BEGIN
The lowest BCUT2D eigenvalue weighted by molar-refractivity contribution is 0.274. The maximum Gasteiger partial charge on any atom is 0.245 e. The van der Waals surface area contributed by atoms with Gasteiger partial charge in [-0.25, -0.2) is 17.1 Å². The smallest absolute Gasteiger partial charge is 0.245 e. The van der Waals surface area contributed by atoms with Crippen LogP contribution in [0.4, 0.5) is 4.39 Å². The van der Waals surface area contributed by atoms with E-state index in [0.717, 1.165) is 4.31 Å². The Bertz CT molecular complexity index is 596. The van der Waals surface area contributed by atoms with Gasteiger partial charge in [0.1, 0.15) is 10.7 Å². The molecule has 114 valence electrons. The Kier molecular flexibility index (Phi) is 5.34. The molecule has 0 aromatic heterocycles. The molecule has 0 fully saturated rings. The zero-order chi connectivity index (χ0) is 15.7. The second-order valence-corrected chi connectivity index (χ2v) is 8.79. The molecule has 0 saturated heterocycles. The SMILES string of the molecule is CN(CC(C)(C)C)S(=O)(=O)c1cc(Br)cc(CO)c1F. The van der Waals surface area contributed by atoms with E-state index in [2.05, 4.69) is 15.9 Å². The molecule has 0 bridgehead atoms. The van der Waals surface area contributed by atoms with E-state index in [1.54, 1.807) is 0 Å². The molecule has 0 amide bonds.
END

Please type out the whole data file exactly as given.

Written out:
The lowest BCUT2D eigenvalue weighted by molar-refractivity contribution is 0.274. The maximum Gasteiger partial charge on any atom is 0.245 e. The van der Waals surface area contributed by atoms with Gasteiger partial charge in [-0.25, -0.2) is 17.1 Å². The smallest absolute Gasteiger partial charge is 0.245 e. The van der Waals surface area contributed by atoms with Crippen LogP contribution in [0.4, 0.5) is 4.39 Å². The van der Waals surface area contributed by atoms with E-state index in [0.717, 1.165) is 4.31 Å². The Bertz CT molecular complexity index is 596. The van der Waals surface area contributed by atoms with Gasteiger partial charge in [0.1, 0.15) is 10.7 Å². The molecule has 114 valence electrons. The Kier molecular flexibility index (Phi) is 5.34. The molecule has 0 aromatic heterocycles. The molecule has 0 fully saturated rings. The zero-order chi connectivity index (χ0) is 15.7. The second-order valence-corrected chi connectivity index (χ2v) is 8.79. The molecule has 0 saturated heterocycles. The SMILES string of the molecule is CN(CC(C)(C)C)S(=O)(=O)c1cc(Br)cc(CO)c1F. The van der Waals surface area contributed by atoms with E-state index in [2.05, 4.69) is 15.9 Å². The molecule has 0 bridgehead atoms. The van der Waals surface area contributed by atoms with E-state index in [1.54, 1.807) is 0 Å². The molecule has 0 amide bonds.